Along the way you get a contrast between Korean and American cultures—the meaning of a hug; Desi’s description of Korean class distinctions. One gripe: the gorgeous girl on the book cover is not the girl I read about. Desi has so much more going on than physical beauty.

 

Patricia Hruby Powell is author of the young adult documentary novel Loving vs. Virginia and Josephine: The Dazzling Life of Josephine Baker   talesforallages.com

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“Far From the Tree” by Robin Benway

“Far From the Tree” (HarperTeen 2017) by Robin Benway is a story of biological teen siblings, living separate lives, who find each other.

The book opens with Grace, 16 years old, who is giving up her own baby for adoption, just as her mother had given her up. Grace has gone through an agency and carefully chosen the family who will give Peach—as she calls the baby—a good life. Still she’s left with a painful, hollow spot in her body and psyche. Her adoptive parents to whom she’s an only child are terrific—warm and smart. Grace steels herself to return to school after the birth and is met by merciless taunts. She decides she will find her siblings, and maybe her mother.

Grace finds Maya who was adopted by parents who, classically, got pregnant once they cared for their adopted infant. So Maya has a sister, Lauren, 13 months younger than she with red hair like both her parents. Maya looks like the odd man out with black hair.

She is gay, which is a badge of honor to her liberal parents, which amazes the other siblings once they discover this. The bad news is, Maya’s parents are splitting up. In her confusion, Maya sabotages her relationship with girlfriend Claire. Maya protects herself with sarcasm, but she is also wise. “Maya had never realized how much power there was in loving someone. At first, she thought it was a source of strength, but she was realizing that, in the wrong hands, on the wrong day, that power was strong enough to destroy the very thing that had built it.”

Joaquin – the oldest at 17 has been in the foster system since his mother gave him up as a toddler. Twice he’d been adopted, but each adoption was short-lived, which of course is devastating.

When Maya reports that her parents put a rainbow sticker on their car, “Joaquin couldn’t even imagine what it would be like to swing with that kind of net waiting to catch you.” One foster mom found out Joaquin’s foster sister was gay and kicked her out. “Bio always trumps foster.” In another home the bio son decided which fosters would stay. Joaquin was out in a month.

Joaquin has good foster parents now, in fact they want to adopt him, but it’s his decision and he’s saying no. “To call Linda and Mark Mom and Dad on purpose would mean that Joaquin’s heart would form into something much more fragile, something impossible to put back together if it broke, and he could not—would not—do that to himself again.”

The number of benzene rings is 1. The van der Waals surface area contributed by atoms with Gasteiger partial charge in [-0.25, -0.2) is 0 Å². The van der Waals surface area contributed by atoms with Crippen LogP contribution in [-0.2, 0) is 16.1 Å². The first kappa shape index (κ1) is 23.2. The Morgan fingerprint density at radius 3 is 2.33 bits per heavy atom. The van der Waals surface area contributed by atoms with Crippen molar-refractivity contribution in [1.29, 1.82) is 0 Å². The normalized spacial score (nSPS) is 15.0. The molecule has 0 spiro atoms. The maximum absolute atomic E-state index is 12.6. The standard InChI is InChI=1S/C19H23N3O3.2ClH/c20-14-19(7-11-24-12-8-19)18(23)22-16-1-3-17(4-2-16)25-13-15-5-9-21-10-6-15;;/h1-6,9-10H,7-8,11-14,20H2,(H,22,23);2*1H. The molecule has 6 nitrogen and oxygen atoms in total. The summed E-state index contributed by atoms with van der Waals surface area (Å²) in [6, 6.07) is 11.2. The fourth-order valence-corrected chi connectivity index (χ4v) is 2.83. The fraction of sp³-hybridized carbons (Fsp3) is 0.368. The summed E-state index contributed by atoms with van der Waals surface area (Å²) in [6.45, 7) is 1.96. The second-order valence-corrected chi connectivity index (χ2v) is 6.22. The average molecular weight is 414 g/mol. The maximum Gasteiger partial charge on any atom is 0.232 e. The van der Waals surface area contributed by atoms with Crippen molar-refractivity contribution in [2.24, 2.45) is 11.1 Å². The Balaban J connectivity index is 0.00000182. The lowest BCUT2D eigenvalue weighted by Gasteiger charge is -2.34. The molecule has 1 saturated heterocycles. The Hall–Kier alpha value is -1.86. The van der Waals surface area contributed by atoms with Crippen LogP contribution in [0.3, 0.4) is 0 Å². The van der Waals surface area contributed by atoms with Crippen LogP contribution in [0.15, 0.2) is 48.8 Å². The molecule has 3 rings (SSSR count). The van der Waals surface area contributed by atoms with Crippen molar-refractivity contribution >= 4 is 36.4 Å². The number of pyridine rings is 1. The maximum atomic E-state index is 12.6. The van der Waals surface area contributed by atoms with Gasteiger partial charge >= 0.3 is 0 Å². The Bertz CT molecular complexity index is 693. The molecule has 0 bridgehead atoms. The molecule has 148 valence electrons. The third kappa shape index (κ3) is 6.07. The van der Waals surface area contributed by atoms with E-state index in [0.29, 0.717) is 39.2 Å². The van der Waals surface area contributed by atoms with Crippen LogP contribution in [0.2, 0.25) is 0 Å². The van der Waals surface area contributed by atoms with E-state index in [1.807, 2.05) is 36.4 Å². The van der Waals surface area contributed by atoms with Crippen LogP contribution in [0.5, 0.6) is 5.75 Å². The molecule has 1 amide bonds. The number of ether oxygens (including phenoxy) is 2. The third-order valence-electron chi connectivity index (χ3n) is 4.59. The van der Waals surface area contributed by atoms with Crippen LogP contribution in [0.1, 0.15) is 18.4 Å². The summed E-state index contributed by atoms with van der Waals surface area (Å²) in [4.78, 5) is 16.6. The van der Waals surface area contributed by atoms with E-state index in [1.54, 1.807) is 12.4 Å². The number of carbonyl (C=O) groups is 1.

He breaks up with his girlfriend Birdie. She is confident, has life-plans and expects the world. And he’ll never be able to give it to her. No discussion, he just ends it. She’s furious, hurt, confused. But Joaquin is shamed by a violent act he committed years ago. We wait till the end to find out what he’d done.

This beautiful story of family and love is the National Book Award Winner for Young Readers—a wonderful read for adults as well as young adults.

 

Patricia Hruby Powell is author of the young adult documentary novel Loving vs. Virginia and Josephine: The Dazzling Life of Josephine Baker   talesforallages.com

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“What Girls Are Made Of” by Elana K. Arnold

By its name, “What Girls Are Made Of” (Carolrhoda Lab 2017) by Elana K. Arnold might be a women’s health book like “Our Body, Ourselves.” But it’s a novel. However, it could serve as a woman’s health guide. In no-nonsense prose we watch Nina with her first period, first gynecological exam, intercourse, abortion, and heartbreak.

What makes this book important? It’s a story about the erasure of women.

Nina watches her mother endure yearly miscarriages, marking each when her glass of vodka reappears on the dining table. Her mother says there’s no such thing as unconditional love—not even for mother and child. Mother is a beautiful rich iceberg, and a non-working art historian. Her father supplies his family with a luxurious (cold) house and all the trimmings. That’s his role.

Nina, 16 years old, knows that her boyfriend Seth’s love is conditional. Those conditions include: she may not call him (he’s rude) and they must have sex. Nina and her best friend have been in love with Seth since fourth grade, but Nina won him and dropped her friend to be with him.

Seth calls the shots—what they’ll do, where they’ll do it, and the music they’ll listen to. The reader knows that Seth is a jerk and Nina has a self-esteem issue.